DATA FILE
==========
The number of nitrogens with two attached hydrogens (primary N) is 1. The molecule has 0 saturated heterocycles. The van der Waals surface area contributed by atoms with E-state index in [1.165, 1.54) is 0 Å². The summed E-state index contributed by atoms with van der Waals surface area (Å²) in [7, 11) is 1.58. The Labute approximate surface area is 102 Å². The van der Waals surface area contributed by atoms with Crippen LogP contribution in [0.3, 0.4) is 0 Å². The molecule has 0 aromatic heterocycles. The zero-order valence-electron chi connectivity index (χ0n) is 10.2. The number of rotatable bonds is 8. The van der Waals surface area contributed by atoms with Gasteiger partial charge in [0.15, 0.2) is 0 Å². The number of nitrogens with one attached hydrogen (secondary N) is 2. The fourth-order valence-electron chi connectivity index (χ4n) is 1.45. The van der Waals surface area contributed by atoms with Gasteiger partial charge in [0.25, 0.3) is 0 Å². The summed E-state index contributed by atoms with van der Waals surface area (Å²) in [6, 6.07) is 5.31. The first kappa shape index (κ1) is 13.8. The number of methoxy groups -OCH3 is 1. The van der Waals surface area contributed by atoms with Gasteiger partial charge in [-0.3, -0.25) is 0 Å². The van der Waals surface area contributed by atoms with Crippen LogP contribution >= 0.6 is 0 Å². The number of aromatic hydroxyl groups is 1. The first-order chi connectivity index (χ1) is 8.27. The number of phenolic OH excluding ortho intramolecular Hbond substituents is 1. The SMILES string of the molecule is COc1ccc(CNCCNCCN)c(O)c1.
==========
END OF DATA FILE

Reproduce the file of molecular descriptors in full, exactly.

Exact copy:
The number of nitrogens with two attached hydrogens (primary N) is 1. The molecule has 0 saturated heterocycles. The van der Waals surface area contributed by atoms with E-state index in [1.165, 1.54) is 0 Å². The summed E-state index contributed by atoms with van der Waals surface area (Å²) in [7, 11) is 1.58. The Labute approximate surface area is 102 Å². The van der Waals surface area contributed by atoms with Crippen LogP contribution in [0.3, 0.4) is 0 Å². The molecule has 0 aromatic heterocycles. The zero-order valence-electron chi connectivity index (χ0n) is 10.2. The number of rotatable bonds is 8. The van der Waals surface area contributed by atoms with Gasteiger partial charge in [0.15, 0.2) is 0 Å². The number of nitrogens with one attached hydrogen (secondary N) is 2. The fourth-order valence-electron chi connectivity index (χ4n) is 1.45. The van der Waals surface area contributed by atoms with Gasteiger partial charge in [0.25, 0.3) is 0 Å². The summed E-state index contributed by atoms with van der Waals surface area (Å²) in [6, 6.07) is 5.31. The first kappa shape index (κ1) is 13.8. The number of methoxy groups -OCH3 is 1. The van der Waals surface area contributed by atoms with Gasteiger partial charge in [-0.3, -0.25) is 0 Å². The van der Waals surface area contributed by atoms with Crippen LogP contribution >= 0.6 is 0 Å². The number of aromatic hydroxyl groups is 1. The first-order chi connectivity index (χ1) is 8.27. The number of phenolic OH excluding ortho intramolecular Hbond substituents is 1. The SMILES string of the molecule is COc1ccc(CNCCNCCN)c(O)c1.